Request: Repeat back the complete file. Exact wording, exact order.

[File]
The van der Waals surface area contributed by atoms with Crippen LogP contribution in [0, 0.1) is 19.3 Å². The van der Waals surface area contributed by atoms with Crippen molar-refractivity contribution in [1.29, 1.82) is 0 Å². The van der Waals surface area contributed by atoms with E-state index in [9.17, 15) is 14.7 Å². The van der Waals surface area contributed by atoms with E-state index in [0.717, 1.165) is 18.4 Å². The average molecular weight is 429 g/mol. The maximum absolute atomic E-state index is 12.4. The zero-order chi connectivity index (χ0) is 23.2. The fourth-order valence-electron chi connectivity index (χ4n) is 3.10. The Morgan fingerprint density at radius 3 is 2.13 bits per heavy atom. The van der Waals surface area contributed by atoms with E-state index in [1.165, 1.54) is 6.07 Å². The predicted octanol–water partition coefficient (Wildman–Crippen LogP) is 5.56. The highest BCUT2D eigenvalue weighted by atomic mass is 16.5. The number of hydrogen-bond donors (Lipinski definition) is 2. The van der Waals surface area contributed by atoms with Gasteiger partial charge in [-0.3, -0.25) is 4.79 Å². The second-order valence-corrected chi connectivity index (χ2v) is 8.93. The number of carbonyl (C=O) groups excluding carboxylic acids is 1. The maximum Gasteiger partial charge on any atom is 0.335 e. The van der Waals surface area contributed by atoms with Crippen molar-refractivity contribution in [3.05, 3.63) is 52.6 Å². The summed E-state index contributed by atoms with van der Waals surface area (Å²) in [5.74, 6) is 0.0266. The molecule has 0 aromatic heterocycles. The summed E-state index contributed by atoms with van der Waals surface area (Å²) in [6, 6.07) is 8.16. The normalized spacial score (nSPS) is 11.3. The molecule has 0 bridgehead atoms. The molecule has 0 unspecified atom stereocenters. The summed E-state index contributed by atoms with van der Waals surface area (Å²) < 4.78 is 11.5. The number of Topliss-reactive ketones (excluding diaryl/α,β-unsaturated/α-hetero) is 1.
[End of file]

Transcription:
The van der Waals surface area contributed by atoms with Crippen LogP contribution in [0, 0.1) is 19.3 Å². The van der Waals surface area contributed by atoms with Crippen molar-refractivity contribution in [1.29, 1.82) is 0 Å². The van der Waals surface area contributed by atoms with E-state index in [9.17, 15) is 14.7 Å². The van der Waals surface area contributed by atoms with E-state index in [0.717, 1.165) is 18.4 Å². The average molecular weight is 429 g/mol. The maximum absolute atomic E-state index is 12.4. The zero-order chi connectivity index (χ0) is 23.2. The fourth-order valence-electron chi connectivity index (χ4n) is 3.10. The Morgan fingerprint density at radius 3 is 2.13 bits per heavy atom. The van der Waals surface area contributed by atoms with E-state index in [1.165, 1.54) is 6.07 Å². The predicted octanol–water partition coefficient (Wildman–Crippen LogP) is 5.56. The highest BCUT2D eigenvalue weighted by atomic mass is 16.5. The number of hydrogen-bond donors (Lipinski definition) is 2. The van der Waals surface area contributed by atoms with Gasteiger partial charge in [-0.3, -0.25) is 4.79 Å². The second-order valence-corrected chi connectivity index (χ2v) is 8.93. The number of carbonyl (C=O) groups excluding carboxylic acids is 1. The maximum Gasteiger partial charge on any atom is 0.335 e. The van der Waals surface area contributed by atoms with Crippen molar-refractivity contribution in [3.05, 3.63) is 52.6 Å². The summed E-state index contributed by atoms with van der Waals surface area (Å²) in [5.74, 6) is 0.0266. The molecule has 0 aromatic heterocycles. The summed E-state index contributed by atoms with van der Waals surface area (Å²) in [6, 6.07) is 8.16. The normalized spacial score (nSPS) is 11.3. The molecule has 0 bridgehead atoms. The molecule has 0 unspecified atom stereocenters. The summed E-state index contributed by atoms with van der Waals surface area (Å²) < 4.78 is 11.5. The number of Topliss-reactive ketones (excluding diaryl/α,β-unsaturated/α-hetero) is 1.